I signed up to working for LEAP Liberia for just one year, the idea was that I’d provide technical assistance to the managing director but she ended up going on maternity leave and I was moved in to her position. That year was tough. I had to let half the staff go because we didn’t have enough clients to keep everybody on staff. We also had some fraud which meant I had to fire the Accountant and Internal Auditor. We redeveloped the policies and procedures and got the program back up and running. It was very satisfying to rebuild the program, but again I was ready to head back to the UK.

I started looking for jobs, and I came across a Financial Economist position in the Economist. Again, this was a job I never thought I’d get. The firm flew me out from Liberia for an interview, and a few weeks later they offered me the job. I spent my time providing technical support to a microfinance bank in Tajikistan, writing proposals to DFID, the World Bank and others. I travelled to Bangladesh, Ghana and other places trying to put together a portfolio of projects. We came close to winning the project in Ghana, we heard we had won but they did a recount and we ended up second. Very frustrating. Unfortunately, the finance development department hadn’t made a profit for several years and so we were all made redundant. Fortunately, I was able to find some consulting work with UNDP in Pakistan and World Relief in Mozambique while I applied for other jobs.

At the same time World Relief was looking for a microfinance technical advisor, so I applied for the position and was able to secure a transfer visa from Liberia to Baltimore. After a few months, I was promoted to Deputy Director of Economic Development and I subsequently found myself on the boards of all these MFIs and managing the development of our Savings For Life programs. I feel really privileged to be able to do a job I am passionate about, but it is also very humbling to have all this responsibility.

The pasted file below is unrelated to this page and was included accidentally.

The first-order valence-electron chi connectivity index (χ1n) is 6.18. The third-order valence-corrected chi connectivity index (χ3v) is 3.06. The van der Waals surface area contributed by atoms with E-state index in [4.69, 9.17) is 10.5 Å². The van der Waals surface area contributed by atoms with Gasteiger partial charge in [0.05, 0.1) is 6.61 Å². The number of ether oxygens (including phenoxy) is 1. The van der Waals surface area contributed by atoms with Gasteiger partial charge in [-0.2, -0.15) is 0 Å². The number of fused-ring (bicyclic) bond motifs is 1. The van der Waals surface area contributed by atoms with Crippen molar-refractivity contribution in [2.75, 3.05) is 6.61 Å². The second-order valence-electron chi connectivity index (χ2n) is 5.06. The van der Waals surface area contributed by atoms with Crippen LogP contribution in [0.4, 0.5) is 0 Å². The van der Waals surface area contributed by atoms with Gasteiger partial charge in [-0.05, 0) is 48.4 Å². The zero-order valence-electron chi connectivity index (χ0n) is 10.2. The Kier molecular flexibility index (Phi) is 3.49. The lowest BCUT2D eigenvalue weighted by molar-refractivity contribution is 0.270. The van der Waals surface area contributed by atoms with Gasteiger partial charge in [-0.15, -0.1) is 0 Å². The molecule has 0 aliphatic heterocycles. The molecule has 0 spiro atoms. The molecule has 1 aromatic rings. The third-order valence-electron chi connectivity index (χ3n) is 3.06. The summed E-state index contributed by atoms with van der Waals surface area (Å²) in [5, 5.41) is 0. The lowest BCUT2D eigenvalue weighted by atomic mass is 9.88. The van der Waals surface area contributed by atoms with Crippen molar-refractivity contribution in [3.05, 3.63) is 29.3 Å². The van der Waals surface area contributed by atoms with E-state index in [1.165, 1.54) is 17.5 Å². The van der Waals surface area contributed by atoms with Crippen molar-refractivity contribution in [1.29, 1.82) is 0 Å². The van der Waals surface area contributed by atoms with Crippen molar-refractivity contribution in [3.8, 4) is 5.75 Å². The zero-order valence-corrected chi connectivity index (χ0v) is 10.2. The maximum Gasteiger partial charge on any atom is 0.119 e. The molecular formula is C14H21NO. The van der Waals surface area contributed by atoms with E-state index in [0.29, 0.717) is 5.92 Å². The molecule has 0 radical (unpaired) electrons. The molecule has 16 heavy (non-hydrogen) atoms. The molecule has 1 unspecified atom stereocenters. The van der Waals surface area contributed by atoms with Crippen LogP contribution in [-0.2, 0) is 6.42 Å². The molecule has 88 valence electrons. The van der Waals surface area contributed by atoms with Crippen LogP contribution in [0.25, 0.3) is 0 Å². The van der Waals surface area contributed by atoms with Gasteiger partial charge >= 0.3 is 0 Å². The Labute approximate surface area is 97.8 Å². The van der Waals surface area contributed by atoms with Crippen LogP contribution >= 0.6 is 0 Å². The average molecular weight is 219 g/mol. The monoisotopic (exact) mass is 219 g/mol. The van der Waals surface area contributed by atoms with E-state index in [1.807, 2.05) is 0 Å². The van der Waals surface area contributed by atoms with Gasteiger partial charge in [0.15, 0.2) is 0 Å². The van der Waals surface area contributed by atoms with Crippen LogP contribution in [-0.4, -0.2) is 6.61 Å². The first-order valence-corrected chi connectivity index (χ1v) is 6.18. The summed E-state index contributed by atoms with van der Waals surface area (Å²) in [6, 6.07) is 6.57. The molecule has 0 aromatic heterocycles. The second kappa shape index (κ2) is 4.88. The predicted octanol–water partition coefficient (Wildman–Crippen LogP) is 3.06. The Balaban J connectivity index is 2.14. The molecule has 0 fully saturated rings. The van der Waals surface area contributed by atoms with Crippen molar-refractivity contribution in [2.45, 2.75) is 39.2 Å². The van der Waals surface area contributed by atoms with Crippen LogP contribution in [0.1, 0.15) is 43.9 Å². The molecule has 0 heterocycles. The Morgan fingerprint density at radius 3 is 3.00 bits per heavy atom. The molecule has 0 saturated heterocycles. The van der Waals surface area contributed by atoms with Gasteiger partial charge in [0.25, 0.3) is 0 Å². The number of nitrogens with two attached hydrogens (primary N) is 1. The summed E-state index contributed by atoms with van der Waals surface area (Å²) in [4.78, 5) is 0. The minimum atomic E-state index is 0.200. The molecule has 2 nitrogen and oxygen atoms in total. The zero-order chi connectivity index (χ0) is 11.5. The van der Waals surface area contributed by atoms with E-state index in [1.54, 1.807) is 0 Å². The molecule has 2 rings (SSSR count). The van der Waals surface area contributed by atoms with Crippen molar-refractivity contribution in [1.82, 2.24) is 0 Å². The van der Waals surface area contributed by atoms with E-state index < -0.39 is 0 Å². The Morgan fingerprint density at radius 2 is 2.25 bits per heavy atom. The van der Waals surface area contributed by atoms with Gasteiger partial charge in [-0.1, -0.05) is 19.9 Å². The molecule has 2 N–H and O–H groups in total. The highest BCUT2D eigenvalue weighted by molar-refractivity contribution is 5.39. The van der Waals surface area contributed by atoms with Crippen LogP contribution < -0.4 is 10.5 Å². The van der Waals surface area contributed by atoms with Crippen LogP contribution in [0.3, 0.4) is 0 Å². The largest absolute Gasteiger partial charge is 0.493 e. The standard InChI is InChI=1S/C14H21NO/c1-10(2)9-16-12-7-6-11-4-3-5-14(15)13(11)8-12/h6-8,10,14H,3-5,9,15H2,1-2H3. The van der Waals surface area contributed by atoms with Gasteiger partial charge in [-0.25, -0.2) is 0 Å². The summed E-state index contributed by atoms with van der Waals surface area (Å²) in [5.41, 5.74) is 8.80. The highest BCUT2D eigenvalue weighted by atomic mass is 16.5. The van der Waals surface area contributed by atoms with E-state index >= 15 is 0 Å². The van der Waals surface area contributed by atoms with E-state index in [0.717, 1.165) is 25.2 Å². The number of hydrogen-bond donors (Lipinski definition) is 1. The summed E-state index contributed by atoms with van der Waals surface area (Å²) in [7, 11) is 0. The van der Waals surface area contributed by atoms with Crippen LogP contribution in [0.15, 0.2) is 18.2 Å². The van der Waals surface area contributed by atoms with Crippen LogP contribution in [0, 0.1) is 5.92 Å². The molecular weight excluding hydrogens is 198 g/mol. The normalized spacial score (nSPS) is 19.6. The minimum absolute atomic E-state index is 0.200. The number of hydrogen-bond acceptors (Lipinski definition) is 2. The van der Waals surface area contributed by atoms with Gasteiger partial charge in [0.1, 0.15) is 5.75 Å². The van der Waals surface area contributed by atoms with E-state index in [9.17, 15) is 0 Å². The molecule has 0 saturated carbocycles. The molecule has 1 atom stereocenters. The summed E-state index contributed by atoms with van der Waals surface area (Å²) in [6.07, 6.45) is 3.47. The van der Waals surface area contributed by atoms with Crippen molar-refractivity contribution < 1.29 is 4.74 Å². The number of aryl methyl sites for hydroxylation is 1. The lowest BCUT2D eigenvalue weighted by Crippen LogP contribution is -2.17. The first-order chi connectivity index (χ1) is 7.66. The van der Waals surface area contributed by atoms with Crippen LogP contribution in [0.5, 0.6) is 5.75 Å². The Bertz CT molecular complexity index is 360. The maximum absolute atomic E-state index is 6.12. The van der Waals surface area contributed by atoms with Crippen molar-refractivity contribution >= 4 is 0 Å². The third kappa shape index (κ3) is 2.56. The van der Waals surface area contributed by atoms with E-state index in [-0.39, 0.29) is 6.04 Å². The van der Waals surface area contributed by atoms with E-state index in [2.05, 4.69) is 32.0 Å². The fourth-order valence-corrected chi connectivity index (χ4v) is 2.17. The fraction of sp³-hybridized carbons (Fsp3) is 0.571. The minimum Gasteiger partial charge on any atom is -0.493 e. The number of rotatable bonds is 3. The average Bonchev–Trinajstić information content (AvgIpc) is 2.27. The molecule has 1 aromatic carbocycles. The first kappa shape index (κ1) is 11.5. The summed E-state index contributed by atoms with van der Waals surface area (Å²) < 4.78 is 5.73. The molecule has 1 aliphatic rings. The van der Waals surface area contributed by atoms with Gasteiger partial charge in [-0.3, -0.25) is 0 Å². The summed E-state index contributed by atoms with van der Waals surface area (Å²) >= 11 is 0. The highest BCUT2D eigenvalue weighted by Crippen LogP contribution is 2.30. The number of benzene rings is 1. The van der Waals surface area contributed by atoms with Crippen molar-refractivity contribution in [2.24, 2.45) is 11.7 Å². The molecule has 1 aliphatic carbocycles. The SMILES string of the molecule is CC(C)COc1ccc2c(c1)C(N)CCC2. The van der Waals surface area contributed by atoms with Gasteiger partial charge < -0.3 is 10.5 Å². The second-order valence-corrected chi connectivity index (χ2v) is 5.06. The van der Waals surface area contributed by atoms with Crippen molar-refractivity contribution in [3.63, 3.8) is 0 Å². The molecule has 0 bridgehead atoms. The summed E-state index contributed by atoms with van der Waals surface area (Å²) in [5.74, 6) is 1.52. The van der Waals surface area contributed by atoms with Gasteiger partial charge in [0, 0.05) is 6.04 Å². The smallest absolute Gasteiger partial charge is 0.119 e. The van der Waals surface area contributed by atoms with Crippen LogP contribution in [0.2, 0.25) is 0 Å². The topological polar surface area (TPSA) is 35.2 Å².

Every time I come to visit the microfinance institutions I am reminded of this responsibility. Our clients have tremendous stories. Having access to financial services has allowed many to build successful businesses and smooth their income during difficult times. It is amazing how effective microfinance institutions can be. Even though this career is what I wanted, I never thought I’d be in the position I am now. I am grateful for the belief World Relief have had in me and the support of our donors in the US. Thank you for your continued support.

Wednesday, July 1, 2009

World Relief at the Old Ball Game

The World Relief international programs team took the afternoon off to watch the Baltimore Orioles against the Boston Red Socks. In other news, we welcome Derek Wardlaw and his family to Kosovo to manage the BZMF program.

Tuesday, March 31, 2009

Muhammad Yunus at Meyerhoff Symphony Hall in Baltimore - April 20 2009

Nobel Peace Prize Winner Muhammad Yunus to Speak on How Social Business can Transforms Lives, April 20

Muhammad Yunus, winner of the 2006 Nobel Peace Prize, author, and founder of Grameen Bank, will discuss how the dynamics of capitalism can be applied to some of society's greatest challenges on Monday, April 20 at 6 p.m., in a special presentation at the Meyerhoff Symphony Hall, 1212 Cathedral St., near the UB campus. Sponsored by the University of Baltimore's Merrick School of Business, this presentation marks the school's commitment to inspiring and educating students to become globally responsible leaders.

Saturday, February 28, 2009